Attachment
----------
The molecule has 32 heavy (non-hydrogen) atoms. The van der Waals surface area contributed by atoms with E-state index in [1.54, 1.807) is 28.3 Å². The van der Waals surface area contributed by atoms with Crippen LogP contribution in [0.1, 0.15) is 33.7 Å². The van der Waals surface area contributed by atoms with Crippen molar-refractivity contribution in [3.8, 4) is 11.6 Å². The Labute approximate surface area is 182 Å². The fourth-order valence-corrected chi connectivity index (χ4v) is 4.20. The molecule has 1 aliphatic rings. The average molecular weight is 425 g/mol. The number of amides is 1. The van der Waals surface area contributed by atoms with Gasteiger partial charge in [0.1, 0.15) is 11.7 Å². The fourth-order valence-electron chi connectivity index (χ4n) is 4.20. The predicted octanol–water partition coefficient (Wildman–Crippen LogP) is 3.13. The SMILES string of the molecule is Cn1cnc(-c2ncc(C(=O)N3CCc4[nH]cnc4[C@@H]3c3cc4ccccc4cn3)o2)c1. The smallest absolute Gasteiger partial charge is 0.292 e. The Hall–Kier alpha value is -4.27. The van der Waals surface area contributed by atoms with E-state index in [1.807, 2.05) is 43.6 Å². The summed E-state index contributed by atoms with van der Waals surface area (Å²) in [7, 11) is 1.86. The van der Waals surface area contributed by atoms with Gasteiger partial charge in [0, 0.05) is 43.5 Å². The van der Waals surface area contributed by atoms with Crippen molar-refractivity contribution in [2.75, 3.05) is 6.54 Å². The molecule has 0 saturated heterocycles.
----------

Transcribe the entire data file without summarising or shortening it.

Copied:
The molecule has 32 heavy (non-hydrogen) atoms. The van der Waals surface area contributed by atoms with E-state index in [1.54, 1.807) is 28.3 Å². The van der Waals surface area contributed by atoms with Crippen LogP contribution in [0.1, 0.15) is 33.7 Å². The van der Waals surface area contributed by atoms with Crippen molar-refractivity contribution in [3.8, 4) is 11.6 Å². The Labute approximate surface area is 182 Å². The fourth-order valence-corrected chi connectivity index (χ4v) is 4.20. The molecule has 1 aliphatic rings. The average molecular weight is 425 g/mol. The number of amides is 1. The van der Waals surface area contributed by atoms with Gasteiger partial charge in [0.1, 0.15) is 11.7 Å². The fourth-order valence-electron chi connectivity index (χ4n) is 4.20. The predicted octanol–water partition coefficient (Wildman–Crippen LogP) is 3.13. The SMILES string of the molecule is Cn1cnc(-c2ncc(C(=O)N3CCc4[nH]cnc4[C@@H]3c3cc4ccccc4cn3)o2)c1. The smallest absolute Gasteiger partial charge is 0.292 e. The Hall–Kier alpha value is -4.27. The van der Waals surface area contributed by atoms with E-state index in [1.807, 2.05) is 43.6 Å². The summed E-state index contributed by atoms with van der Waals surface area (Å²) in [7, 11) is 1.86. The van der Waals surface area contributed by atoms with Gasteiger partial charge in [0, 0.05) is 43.5 Å². The van der Waals surface area contributed by atoms with Crippen molar-refractivity contribution in [2.75, 3.05) is 6.54 Å². The molecule has 0 saturated heterocycles.